So, College Grad, Do You Really Think You’re Going to Get a Job From Social Networking? Guess Again.

I’ve set my title question up for the obvious answer.  NO!  I was
not surprised to see research supporting that conclusion.  An MSNBC
blogger, Eve Tahmincioglu, says that CareerXroads, a staffing and
recruiting company, found that less than 1% of external hires–including
positions filled by people who are not in-house–could be attributed to
social media sites such as LinkedIn, Facebook and Twitter.  (Ummm. I
post on Twitter and Facebook, and have a largely ignored my site on
LinkedIn.)

Sandi Guy, parner and national director of human capital at BDO, the
major accounting firm, says they use social media merely as
supplementary to their recruiting processes. She recommends the
following: 

  • Go directly to company websites to get information about firms and
    apply for jobs.
  • Post your resume on job boards.
  • Take advantage of campus recruiting efforts.
  • Join associations and go to events.
  • Have a page on social networking sites such as LinkedIn.

But, she says, if you have to cut one out of that list, the social
media piece would be the least important.

Still, if your interest is in organizations that rely heavily on
social media such as marketing, public relations or the media, some
suggest you should have a portfolio online.  One writer says that if
you’re looking for an IT or marketing job, involvement in social media
or blogging is a definite plus.  Maybe, but no research supporting that
notion either.  I wouldn’t ignore social media sites, but I’d not get
caught up in the media hype or even the personal branding hype.  When it
comes to branding as part of your job search credential, remember that
it’s the customer who creates your brand, not you.  You may want to
check out my non-conventional blog on that subject here: Second thoughts on personal branding.

Why do you think the return from social networking is so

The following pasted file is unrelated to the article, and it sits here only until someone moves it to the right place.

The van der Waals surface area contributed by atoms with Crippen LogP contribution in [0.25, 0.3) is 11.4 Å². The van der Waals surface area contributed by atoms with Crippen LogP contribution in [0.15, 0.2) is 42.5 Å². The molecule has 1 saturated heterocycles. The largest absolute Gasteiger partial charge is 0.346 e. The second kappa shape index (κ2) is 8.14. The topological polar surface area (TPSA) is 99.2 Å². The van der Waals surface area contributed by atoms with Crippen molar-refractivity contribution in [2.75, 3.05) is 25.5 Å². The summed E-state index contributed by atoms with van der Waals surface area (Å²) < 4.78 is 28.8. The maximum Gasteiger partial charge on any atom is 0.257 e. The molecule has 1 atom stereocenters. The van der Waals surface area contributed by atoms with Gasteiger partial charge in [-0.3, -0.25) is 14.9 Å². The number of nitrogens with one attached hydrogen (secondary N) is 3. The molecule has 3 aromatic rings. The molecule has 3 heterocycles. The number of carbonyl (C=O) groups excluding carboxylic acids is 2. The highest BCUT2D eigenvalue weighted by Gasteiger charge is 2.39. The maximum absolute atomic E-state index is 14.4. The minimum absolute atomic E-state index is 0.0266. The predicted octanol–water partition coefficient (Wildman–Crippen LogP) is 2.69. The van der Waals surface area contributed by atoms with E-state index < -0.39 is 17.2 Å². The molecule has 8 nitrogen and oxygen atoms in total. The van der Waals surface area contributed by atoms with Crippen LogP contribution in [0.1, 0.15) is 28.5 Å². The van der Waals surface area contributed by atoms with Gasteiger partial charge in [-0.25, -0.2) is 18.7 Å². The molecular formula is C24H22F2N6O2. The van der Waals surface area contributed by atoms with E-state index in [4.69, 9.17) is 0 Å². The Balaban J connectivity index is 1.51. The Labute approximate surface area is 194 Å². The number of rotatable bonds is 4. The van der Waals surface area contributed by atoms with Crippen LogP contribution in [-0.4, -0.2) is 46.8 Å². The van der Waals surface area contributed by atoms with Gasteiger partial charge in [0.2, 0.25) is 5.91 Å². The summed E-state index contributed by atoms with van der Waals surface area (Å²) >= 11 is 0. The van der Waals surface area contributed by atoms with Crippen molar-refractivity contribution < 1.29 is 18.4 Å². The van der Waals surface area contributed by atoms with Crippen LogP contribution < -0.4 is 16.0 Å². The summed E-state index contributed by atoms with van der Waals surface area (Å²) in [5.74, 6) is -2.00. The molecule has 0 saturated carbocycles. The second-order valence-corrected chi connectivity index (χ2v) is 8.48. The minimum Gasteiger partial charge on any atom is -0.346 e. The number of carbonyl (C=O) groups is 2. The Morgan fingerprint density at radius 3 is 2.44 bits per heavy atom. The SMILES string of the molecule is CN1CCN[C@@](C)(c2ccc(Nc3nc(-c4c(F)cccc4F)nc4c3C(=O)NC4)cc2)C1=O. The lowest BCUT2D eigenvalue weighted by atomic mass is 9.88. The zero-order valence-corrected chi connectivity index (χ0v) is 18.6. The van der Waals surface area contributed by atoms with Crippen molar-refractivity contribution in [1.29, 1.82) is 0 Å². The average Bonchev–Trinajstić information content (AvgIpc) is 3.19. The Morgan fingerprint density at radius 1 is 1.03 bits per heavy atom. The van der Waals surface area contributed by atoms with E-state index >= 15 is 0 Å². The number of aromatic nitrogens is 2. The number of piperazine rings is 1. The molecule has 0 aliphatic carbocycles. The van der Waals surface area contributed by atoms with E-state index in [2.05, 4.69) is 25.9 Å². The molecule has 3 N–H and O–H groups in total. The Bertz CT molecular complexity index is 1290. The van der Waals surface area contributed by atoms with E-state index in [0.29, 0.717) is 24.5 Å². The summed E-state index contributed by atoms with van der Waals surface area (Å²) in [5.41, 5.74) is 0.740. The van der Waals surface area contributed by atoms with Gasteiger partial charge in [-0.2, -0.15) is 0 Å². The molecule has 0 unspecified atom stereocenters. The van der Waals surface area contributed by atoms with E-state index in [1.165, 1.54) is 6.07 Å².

limited?
  Here’s my take.  First of all, nothing beats the
face-to-face network.  Admittedly, most graduate from college without
having developed a quality network and that’s your real
disadvantage.  Networking studies show that the best jobs nearly always
come from network relationships (face-to-face).  Think about it, if you
have something of importance and want something from someone, you’re not
going to get it from a letter or email.  At least the possibility of
that kind of success is seriously limited.  It’s like direct mail on
phone or web.  I hang up or delete immediately.  Pathetic return on
investment. 

As a consultant, for example, I rarely use the email for more than 3
sentences.  Social media, in my mind, is little more than interactive
email.  If something is important, I won’t even use the phone.  I always
set up a face-to-face appointment.  And if necessary, I’ll get on the
plane to see the person.  It tells the other person that he/she is very
important.  It’s also the only way we have for gaining real commitment,
feedback, insight or collaboration.  I want to be able to recognize
those non-verbals so I can get a sense of what’s really happening, and
respond intelligently to make my case.  In any setting other than
face-to-face, the other guy has nearly complete control and I can’t
really engage.  Electronic media and phone make it possible for the
other guy to filter everything out.  It’s like the very expensive public
relations and advertising materials from 25 years go.  It’s really just
a waste of money and time.  I get all my business by word of mouth and
reputation.  And that’s the best way to get a job.

Here’s the original post on MSNBC.com.  Social networking seldom gets new grads
hired.
  

 
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